With the festive season fast approaching, a leading barbecue chef is telling people to ditch the kitchen oven and take the turkey outdoors.
Barbie expert Paul Yates, who tours the country serving gourmet food on his Monolith Ceramic Grill, says cooking the famous festive meat on a lidded barbecue, such as a kettle BBQ or ceramic grill, will create simply succulent results.
Paul said: “This year forget your kitchen oven and dust off the barbecue instead. If you’ve got a ceramic or lidded barbecue you can create far better results than your convection oven will ever achieve. By using indirect heat, basically placing the meat next to the fire, rather than directly over it and shutting the lid, you can turn your Barbie into an outdoor oven and slow cook a joint to create incredibly succulent meat.”
“The new generation ceramic grills in particular can now create the ultimate roast. Inspired by a Japanese way of cooking in clay, ceramic barbecues are a unique design which ensures slow air circulation and accurate temperature control, preventing food from drying out and losing flavour.”
Paul cooks his roast outdoors every year and has his own favourite recipe for cooking turkey:
Serves: 8-10 people
Preparation Time: 40 mins
Cooking Time: 4 hours
Resting Time: 2 hours
Total Time: 6 hours 40 minutes
Remove the giblets and season the inside of the cavity with salt and pepper. Now stuff the rest of the ingredients in the cavity, there’s no particular order.
12oz or 375g butter, at room temperature
Finely grated zest and juice of 1 lemon
6 cloves garlic, peeled and crushed
2 tablespoons chopped parsley leaves
Throw the ingredients into a mixing bowl and get your hands in to mix it all together. (This is the messy bit). When thoroughly mixed, take half your butter and stuff it under the skin and massage it so that the butter spreads throughout.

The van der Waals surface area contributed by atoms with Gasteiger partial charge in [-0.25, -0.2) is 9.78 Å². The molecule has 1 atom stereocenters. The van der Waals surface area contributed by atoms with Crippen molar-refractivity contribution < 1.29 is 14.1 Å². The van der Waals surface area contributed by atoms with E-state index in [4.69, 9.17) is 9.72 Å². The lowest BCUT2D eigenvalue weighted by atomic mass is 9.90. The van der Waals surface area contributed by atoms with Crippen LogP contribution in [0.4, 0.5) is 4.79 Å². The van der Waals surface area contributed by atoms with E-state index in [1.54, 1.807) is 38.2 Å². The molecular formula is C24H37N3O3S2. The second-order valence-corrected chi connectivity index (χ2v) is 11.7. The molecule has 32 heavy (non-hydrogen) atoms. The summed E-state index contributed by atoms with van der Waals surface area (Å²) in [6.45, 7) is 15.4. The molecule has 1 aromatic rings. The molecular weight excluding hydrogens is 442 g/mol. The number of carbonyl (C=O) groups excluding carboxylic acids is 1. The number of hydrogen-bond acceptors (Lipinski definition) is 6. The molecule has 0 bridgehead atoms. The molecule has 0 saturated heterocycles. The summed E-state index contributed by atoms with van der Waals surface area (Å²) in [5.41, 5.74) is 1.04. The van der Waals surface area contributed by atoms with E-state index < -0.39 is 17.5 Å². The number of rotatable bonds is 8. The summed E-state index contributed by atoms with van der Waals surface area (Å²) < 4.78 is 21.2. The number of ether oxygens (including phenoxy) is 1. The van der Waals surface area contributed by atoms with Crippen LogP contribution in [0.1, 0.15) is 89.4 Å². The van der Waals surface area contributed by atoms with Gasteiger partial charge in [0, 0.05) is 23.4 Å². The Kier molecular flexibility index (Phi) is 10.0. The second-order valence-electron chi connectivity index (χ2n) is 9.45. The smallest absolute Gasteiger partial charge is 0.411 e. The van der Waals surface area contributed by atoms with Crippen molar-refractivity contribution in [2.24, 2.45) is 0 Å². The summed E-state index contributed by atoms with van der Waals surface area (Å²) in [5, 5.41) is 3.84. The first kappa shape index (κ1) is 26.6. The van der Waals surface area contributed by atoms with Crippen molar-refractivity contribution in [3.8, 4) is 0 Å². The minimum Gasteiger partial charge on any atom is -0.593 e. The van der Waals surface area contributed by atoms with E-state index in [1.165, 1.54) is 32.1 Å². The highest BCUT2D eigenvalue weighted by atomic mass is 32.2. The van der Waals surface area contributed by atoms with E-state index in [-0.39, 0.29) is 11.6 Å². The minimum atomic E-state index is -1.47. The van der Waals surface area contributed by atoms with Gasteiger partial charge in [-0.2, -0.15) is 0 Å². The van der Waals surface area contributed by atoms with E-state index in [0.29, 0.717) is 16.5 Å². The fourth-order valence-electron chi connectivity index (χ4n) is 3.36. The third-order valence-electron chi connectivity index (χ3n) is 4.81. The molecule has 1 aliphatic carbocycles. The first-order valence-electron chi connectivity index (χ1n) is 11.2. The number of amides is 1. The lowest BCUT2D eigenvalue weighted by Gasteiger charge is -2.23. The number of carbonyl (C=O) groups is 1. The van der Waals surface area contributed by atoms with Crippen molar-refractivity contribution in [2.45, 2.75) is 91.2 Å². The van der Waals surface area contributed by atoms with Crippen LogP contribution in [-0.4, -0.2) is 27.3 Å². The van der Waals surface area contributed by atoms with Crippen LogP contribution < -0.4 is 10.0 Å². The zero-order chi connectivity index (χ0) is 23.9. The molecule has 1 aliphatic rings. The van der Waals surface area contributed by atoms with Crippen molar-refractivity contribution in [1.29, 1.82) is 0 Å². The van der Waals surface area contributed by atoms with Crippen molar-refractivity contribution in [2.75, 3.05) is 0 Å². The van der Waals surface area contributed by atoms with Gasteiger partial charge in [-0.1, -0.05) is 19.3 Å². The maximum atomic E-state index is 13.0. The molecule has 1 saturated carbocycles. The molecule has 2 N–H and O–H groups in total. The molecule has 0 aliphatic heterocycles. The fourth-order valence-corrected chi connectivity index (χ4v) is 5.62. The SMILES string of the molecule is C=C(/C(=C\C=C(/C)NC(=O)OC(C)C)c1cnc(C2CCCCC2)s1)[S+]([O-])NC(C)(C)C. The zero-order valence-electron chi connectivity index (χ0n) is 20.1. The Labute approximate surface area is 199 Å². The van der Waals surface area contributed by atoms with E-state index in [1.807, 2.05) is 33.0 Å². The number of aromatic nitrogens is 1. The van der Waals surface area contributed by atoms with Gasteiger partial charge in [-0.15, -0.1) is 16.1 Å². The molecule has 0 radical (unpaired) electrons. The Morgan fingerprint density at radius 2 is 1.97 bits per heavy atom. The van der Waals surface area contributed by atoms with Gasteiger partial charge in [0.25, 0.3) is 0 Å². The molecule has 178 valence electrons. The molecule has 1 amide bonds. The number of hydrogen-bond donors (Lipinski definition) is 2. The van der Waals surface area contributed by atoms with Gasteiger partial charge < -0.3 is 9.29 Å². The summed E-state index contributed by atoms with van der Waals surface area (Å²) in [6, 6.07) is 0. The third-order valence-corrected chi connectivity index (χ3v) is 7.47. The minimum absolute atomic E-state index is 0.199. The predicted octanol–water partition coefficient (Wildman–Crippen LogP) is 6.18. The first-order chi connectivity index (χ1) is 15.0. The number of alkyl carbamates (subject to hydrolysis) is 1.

Add some olive oil and bacon
Salt and pepper
10 rashers smoked streaky bacon
The remainder of your lemon, parsley and garlic butter
Drizzle some olive oil onto the skin of the turkey breast and season well. Now smear on the remainder of your butter and layer on the streaky bacon. You can now cover your turkey and refrigerate until you’re ready to cook.
Bring the charcoals to cooking heat in the barbecue and place a pan of hot water in the coals. This creates a water bath, which is one of the best ways to cook meat. Place the turkey in the barbecue above the water bath and cook indirectly for 4 hours at 225°F or 110°C. Check the core temperature both in the breast and close to the bone in the leg with an instant read temperature probe, you’re looking for an internal temperature of 170°F or 75°C. When the time is up, transfer the bird to a carving board and rest for a further 2 hours before carving.
During this time you’ve ample time to make the gravy. I use the veg from inside the bird together with the bacon from the breast and fry up with the giblets until the giblets are browned. Then I make a stock by adding water and simmering for an hour. The last stage is to put the contents of the stock pan through a sieve to produce a clear liquor.
Serve the gravy piping hot on hot plates and that way no one will be any the wiser that your Christmas barbecue turkey wasn’t as hot as everything else on the plate….but it will be the most succulent ever tasted.
For more reviews, recipe tips and advice visit Paul’s website www.barbecue-smoker-recipes.com
Publishers of Staffordshire Living Magazine